Coast Guard Cutter Pike to assist in release of sea lions near Catalina Island

SAN PEDRO, Calif. – Today, the Coast Guard Cutter Pike worked with personnel from the Marine Mammal Care Center to release two rehabilitated sea lions back into the wild off the coast of Catalina Island.

The first sea lion was rescued in January by members of the Marine Mammal Care Center. The female sea lion pup, about 6-7 months old at the time, weighed 33 lbs. She was found at Dockweiler Beach resting on coals in a fire pit. “When these animals are ill, like people, they will look for a warm, safe place to haul out and rest,” explains Jill Romano, a Director at the Marine Mammal Care Center.

The second sea lion was first rescued in November of 2008 when he was a five month old pup and weighed 38 lbs. He was found on El Porto Beach, and was admitted to the center malnourished, underweight and with scars of an older neck wound. The pup was rehabilitated and released in mid-January. He was found again only two weeks later at White Point Beach, San Pedro, lying under a car. He was admitted to the Care Center a second time weighing about 46lbs.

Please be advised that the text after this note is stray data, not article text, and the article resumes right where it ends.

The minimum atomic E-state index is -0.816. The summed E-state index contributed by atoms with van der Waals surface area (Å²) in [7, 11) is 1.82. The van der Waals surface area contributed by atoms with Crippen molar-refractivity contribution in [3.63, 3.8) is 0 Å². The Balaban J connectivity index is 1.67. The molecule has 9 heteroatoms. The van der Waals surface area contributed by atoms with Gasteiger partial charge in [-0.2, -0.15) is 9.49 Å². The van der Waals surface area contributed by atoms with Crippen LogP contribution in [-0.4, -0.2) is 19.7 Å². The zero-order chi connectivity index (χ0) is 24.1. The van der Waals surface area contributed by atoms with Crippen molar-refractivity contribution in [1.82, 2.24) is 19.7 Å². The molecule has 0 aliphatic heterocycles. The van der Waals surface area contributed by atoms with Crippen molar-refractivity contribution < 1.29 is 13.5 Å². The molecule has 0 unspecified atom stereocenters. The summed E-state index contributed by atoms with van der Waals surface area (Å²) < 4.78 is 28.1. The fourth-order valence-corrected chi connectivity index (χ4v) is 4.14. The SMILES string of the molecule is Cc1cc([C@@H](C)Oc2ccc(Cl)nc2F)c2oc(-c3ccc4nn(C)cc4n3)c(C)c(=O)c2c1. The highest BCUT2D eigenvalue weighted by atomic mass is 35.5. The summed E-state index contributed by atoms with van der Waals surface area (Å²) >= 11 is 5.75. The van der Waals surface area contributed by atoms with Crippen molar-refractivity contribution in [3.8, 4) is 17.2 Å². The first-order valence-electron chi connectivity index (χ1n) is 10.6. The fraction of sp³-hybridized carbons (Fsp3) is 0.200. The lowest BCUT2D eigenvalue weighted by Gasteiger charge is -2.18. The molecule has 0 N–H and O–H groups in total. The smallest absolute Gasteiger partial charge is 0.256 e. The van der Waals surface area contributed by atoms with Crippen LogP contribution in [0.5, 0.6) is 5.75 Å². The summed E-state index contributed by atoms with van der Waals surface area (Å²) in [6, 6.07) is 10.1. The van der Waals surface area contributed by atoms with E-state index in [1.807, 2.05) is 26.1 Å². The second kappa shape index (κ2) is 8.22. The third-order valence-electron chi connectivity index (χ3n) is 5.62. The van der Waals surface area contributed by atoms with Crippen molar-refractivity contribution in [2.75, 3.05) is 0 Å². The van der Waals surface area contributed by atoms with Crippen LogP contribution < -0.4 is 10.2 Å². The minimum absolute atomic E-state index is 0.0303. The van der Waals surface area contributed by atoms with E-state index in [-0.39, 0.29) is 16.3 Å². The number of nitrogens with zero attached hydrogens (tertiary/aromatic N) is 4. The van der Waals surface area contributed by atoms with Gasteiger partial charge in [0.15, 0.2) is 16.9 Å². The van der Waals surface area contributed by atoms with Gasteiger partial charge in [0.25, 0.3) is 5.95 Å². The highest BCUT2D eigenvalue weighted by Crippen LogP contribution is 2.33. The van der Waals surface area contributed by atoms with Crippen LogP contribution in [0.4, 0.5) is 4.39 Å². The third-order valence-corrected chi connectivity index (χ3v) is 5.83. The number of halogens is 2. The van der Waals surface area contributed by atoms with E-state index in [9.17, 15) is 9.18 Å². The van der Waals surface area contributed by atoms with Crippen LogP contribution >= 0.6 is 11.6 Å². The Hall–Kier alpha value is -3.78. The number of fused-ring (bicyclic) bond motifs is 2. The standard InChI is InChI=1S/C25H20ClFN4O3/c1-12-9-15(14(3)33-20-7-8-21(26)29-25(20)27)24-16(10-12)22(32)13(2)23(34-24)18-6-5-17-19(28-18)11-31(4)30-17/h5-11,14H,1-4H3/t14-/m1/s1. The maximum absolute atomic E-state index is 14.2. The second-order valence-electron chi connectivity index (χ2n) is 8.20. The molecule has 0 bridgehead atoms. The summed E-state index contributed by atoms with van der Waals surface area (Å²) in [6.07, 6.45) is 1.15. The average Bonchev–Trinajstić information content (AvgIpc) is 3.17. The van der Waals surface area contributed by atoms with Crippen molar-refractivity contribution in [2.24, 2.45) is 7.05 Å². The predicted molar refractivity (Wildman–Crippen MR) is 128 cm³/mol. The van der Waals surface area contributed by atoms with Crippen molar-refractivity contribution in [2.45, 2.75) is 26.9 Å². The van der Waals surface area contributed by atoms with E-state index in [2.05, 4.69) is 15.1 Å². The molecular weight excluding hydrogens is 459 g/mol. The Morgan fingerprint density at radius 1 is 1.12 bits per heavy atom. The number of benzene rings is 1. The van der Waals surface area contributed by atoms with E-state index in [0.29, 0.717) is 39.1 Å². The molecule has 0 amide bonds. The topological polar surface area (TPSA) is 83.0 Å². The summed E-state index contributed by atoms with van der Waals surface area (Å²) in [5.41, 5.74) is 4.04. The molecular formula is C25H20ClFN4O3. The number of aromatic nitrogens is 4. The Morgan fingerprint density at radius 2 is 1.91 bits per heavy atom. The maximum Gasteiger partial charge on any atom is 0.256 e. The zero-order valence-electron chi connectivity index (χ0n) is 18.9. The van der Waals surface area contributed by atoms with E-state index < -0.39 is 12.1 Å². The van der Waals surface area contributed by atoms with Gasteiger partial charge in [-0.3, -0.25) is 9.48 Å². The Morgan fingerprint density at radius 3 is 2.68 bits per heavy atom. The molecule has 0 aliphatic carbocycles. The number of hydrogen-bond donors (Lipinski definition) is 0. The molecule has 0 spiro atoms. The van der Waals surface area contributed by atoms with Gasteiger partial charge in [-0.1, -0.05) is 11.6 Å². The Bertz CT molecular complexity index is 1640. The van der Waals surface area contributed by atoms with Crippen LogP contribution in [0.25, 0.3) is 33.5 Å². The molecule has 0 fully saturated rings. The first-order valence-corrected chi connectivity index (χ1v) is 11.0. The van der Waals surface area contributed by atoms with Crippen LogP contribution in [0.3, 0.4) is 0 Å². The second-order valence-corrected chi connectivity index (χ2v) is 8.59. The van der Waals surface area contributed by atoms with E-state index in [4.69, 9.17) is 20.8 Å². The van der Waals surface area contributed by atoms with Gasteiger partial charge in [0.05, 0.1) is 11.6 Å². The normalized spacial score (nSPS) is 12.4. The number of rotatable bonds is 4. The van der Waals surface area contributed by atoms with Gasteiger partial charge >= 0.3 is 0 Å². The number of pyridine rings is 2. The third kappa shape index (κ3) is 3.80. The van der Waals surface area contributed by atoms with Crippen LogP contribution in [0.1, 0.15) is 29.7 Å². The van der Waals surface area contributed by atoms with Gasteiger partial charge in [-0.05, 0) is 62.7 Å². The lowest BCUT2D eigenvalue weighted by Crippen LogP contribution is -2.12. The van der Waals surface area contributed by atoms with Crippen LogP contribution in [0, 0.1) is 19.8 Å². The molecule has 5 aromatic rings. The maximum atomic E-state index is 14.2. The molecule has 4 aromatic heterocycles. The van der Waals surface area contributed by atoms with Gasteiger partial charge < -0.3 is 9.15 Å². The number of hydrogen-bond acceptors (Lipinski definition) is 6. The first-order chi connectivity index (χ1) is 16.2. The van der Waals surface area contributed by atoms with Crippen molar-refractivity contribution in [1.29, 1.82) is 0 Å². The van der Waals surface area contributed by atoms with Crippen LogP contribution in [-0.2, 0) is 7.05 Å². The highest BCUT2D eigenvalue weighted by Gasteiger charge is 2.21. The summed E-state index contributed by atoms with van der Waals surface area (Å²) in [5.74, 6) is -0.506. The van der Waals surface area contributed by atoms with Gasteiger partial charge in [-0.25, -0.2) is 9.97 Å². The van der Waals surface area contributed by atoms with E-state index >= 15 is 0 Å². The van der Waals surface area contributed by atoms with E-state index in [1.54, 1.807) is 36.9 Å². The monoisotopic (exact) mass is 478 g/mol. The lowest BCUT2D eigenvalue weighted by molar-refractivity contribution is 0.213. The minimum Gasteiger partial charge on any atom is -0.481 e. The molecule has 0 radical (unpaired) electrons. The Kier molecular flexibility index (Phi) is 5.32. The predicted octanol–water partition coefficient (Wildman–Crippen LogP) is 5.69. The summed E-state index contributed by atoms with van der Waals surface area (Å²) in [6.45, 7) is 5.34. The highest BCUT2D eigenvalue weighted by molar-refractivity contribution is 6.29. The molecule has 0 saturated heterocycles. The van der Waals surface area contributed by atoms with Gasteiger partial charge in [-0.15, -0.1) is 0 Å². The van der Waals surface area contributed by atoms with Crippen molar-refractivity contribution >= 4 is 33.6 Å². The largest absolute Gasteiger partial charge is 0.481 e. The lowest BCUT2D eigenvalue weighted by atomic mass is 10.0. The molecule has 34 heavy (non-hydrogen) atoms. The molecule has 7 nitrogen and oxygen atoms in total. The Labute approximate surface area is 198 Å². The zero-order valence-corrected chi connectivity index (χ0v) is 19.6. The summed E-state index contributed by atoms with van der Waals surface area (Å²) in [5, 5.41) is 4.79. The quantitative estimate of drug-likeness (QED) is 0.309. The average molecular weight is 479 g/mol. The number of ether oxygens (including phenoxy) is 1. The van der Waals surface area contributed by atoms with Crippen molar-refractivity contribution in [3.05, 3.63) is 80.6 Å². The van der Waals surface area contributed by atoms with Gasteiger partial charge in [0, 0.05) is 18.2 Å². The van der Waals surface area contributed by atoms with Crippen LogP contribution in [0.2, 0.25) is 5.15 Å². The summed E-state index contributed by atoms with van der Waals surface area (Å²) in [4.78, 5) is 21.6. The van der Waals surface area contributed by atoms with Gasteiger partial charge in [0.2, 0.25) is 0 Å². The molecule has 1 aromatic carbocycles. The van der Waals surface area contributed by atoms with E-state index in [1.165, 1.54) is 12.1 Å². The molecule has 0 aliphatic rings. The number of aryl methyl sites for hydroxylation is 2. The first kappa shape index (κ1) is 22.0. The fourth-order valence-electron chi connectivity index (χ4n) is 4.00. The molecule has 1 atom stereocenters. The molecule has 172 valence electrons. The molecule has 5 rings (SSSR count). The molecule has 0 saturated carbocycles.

The Center teamed with the Coast Guard because the staff and veterinarian at the center believe the sea lion should be relocated further off shore to prevent future strandings. Additionally, the two are being released together as, “Sea lions are social animals and would adapt better if they were released together,” explains the Center’s staff.

Both of the sea lions are fully rehabilitated and have been deemed ready for release by veterinary staff at the center as well as the National Marine Fisheries Services. The sea lions are both currently at healthy weights between 75-90 lbs. When the center releases these animals back into the wild, they are tagged on their flippers with identification numbers so in the event they strand again or are found, their records are accessible from the hospital that treated them.

The Coast Guard Gutter Pike is an 87-foot patrol boat homeported in Alameda, Calif., with many dedicated missions including search and rescue, maritime law enforcement and protecting living marine resources.

The Marine Mammal Care Center, located at Fort MacArthur, opened in 1992 and is a hospital for ill, injured and orphaned marine mammals. Their primary work is the treatment and release of rescued California sea lions, northern elephant seals, harbor seals and northern fur seals.

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